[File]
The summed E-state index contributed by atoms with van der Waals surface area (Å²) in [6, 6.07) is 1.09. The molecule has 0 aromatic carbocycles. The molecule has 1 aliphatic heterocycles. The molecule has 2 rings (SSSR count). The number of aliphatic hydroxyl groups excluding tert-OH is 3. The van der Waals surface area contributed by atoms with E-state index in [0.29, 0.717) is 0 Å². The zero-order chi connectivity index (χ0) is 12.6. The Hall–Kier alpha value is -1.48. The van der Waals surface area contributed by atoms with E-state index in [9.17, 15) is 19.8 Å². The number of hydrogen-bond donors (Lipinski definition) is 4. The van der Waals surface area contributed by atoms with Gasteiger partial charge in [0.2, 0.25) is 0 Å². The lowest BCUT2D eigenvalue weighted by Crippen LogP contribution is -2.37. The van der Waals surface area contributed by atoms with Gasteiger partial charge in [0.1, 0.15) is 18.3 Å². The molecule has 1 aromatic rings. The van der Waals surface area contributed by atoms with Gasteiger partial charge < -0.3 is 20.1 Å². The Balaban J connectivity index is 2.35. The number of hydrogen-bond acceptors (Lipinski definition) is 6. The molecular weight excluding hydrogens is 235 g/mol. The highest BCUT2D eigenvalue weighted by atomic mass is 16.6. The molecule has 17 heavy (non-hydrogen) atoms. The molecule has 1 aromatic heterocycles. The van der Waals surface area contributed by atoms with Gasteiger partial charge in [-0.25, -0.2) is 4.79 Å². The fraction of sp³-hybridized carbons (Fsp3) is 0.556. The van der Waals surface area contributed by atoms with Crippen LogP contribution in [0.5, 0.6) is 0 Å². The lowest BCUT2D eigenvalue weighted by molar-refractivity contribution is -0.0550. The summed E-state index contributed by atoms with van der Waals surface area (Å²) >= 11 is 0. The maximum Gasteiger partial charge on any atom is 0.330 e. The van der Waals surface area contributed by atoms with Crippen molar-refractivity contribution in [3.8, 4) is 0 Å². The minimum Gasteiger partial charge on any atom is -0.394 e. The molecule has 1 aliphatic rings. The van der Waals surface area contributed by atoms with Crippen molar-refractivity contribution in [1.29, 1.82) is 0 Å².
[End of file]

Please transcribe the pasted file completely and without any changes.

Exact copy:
The summed E-state index contributed by atoms with van der Waals surface area (Å²) in [6, 6.07) is 1.09. The molecule has 0 aromatic carbocycles. The molecule has 1 aliphatic heterocycles. The molecule has 2 rings (SSSR count). The number of aliphatic hydroxyl groups excluding tert-OH is 3. The van der Waals surface area contributed by atoms with E-state index in [0.29, 0.717) is 0 Å². The zero-order chi connectivity index (χ0) is 12.6. The Hall–Kier alpha value is -1.48. The van der Waals surface area contributed by atoms with E-state index in [9.17, 15) is 19.8 Å². The number of hydrogen-bond donors (Lipinski definition) is 4. The van der Waals surface area contributed by atoms with Gasteiger partial charge in [0.2, 0.25) is 0 Å². The lowest BCUT2D eigenvalue weighted by Crippen LogP contribution is -2.37. The van der Waals surface area contributed by atoms with Gasteiger partial charge in [0.1, 0.15) is 18.3 Å². The molecule has 1 aromatic rings. The van der Waals surface area contributed by atoms with Gasteiger partial charge < -0.3 is 20.1 Å². The Balaban J connectivity index is 2.35. The number of hydrogen-bond acceptors (Lipinski definition) is 6. The molecular weight excluding hydrogens is 235 g/mol. The highest BCUT2D eigenvalue weighted by atomic mass is 16.6. The molecule has 17 heavy (non-hydrogen) atoms. The molecule has 1 aromatic heterocycles. The van der Waals surface area contributed by atoms with Gasteiger partial charge in [-0.25, -0.2) is 4.79 Å². The fraction of sp³-hybridized carbons (Fsp3) is 0.556. The van der Waals surface area contributed by atoms with Crippen LogP contribution in [0.5, 0.6) is 0 Å². The lowest BCUT2D eigenvalue weighted by molar-refractivity contribution is -0.0550. The summed E-state index contributed by atoms with van der Waals surface area (Å²) >= 11 is 0. The maximum Gasteiger partial charge on any atom is 0.330 e. The van der Waals surface area contributed by atoms with Crippen molar-refractivity contribution in [3.8, 4) is 0 Å². The minimum Gasteiger partial charge on any atom is -0.394 e. The molecule has 1 aliphatic rings. The van der Waals surface area contributed by atoms with Crippen molar-refractivity contribution in [1.29, 1.82) is 0 Å².